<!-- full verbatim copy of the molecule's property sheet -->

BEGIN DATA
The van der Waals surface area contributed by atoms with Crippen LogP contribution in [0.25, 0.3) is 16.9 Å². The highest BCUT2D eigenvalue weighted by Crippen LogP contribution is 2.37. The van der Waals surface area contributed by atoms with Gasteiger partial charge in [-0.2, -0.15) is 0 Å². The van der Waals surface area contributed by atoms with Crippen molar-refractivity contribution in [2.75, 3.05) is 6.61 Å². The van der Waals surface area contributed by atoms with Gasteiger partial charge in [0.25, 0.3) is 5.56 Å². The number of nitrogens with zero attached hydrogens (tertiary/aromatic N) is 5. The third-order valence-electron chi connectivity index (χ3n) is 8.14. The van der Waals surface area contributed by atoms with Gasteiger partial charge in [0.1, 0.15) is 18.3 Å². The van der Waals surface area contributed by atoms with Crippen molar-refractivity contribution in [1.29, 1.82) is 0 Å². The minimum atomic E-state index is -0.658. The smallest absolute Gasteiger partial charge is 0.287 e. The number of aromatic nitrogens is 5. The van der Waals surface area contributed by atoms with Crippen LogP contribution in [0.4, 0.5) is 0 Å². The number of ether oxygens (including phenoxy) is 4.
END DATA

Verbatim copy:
The van der Waals surface area contributed by atoms with Crippen LogP contribution in [0.25, 0.3) is 16.9 Å². The highest BCUT2D eigenvalue weighted by Crippen LogP contribution is 2.37. The van der Waals surface area contributed by atoms with Gasteiger partial charge in [-0.2, -0.15) is 0 Å². The van der Waals surface area contributed by atoms with Crippen molar-refractivity contribution in [2.75, 3.05) is 6.61 Å². The van der Waals surface area contributed by atoms with Gasteiger partial charge in [0.25, 0.3) is 5.56 Å². The number of nitrogens with zero attached hydrogens (tertiary/aromatic N) is 5. The third-order valence-electron chi connectivity index (χ3n) is 8.14. The van der Waals surface area contributed by atoms with Gasteiger partial charge in [0.1, 0.15) is 18.3 Å². The van der Waals surface area contributed by atoms with Crippen molar-refractivity contribution in [1.29, 1.82) is 0 Å². The minimum atomic E-state index is -0.658. The smallest absolute Gasteiger partial charge is 0.287 e. The number of aromatic nitrogens is 5. The van der Waals surface area contributed by atoms with Crippen LogP contribution in [0.4, 0.5) is 0 Å². The number of ether oxygens (including phenoxy) is 4.